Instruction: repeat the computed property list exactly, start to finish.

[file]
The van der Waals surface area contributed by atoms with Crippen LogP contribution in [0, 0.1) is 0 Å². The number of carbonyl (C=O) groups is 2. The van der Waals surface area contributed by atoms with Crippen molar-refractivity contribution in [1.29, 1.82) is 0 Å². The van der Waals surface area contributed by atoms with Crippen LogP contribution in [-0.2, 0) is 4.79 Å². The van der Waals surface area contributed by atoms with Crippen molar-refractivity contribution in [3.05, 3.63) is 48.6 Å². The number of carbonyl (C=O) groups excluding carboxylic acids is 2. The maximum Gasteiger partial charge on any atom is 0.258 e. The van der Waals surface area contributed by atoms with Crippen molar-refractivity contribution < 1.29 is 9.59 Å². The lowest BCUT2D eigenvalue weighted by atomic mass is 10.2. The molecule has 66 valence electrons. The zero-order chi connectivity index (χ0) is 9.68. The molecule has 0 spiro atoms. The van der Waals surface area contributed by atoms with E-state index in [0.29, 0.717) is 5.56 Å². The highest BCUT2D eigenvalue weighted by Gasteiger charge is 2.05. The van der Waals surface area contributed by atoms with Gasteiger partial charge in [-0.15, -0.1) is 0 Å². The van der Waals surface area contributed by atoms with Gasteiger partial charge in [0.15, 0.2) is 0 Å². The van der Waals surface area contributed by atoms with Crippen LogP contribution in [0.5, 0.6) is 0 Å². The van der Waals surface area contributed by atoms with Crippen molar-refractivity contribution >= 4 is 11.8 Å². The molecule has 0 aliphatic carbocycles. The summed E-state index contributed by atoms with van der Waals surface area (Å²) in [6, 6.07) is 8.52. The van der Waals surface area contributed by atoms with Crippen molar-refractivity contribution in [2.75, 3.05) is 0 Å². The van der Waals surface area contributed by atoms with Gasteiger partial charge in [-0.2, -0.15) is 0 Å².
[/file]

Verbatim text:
The van der Waals surface area contributed by atoms with Crippen LogP contribution in [0, 0.1) is 0 Å². The number of carbonyl (C=O) groups is 2. The van der Waals surface area contributed by atoms with Crippen molar-refractivity contribution in [1.29, 1.82) is 0 Å². The van der Waals surface area contributed by atoms with Crippen LogP contribution in [-0.2, 0) is 4.79 Å². The van der Waals surface area contributed by atoms with Crippen molar-refractivity contribution in [3.05, 3.63) is 48.6 Å². The number of carbonyl (C=O) groups excluding carboxylic acids is 2. The maximum Gasteiger partial charge on any atom is 0.258 e. The van der Waals surface area contributed by atoms with Crippen molar-refractivity contribution < 1.29 is 9.59 Å². The lowest BCUT2D eigenvalue weighted by atomic mass is 10.2. The molecule has 66 valence electrons. The zero-order chi connectivity index (χ0) is 9.68. The molecule has 0 spiro atoms. The van der Waals surface area contributed by atoms with E-state index in [0.29, 0.717) is 5.56 Å². The highest BCUT2D eigenvalue weighted by Gasteiger charge is 2.05. The van der Waals surface area contributed by atoms with Gasteiger partial charge in [-0.15, -0.1) is 0 Å². The van der Waals surface area contributed by atoms with Gasteiger partial charge in [0.15, 0.2) is 0 Å². The van der Waals surface area contributed by atoms with Crippen LogP contribution in [0.5, 0.6) is 0 Å². The van der Waals surface area contributed by atoms with Crippen molar-refractivity contribution >= 4 is 11.8 Å². The molecule has 0 aliphatic carbocycles. The summed E-state index contributed by atoms with van der Waals surface area (Å²) in [6, 6.07) is 8.52. The van der Waals surface area contributed by atoms with Crippen molar-refractivity contribution in [2.75, 3.05) is 0 Å². The van der Waals surface area contributed by atoms with Gasteiger partial charge in [-0.2, -0.15) is 0 Å².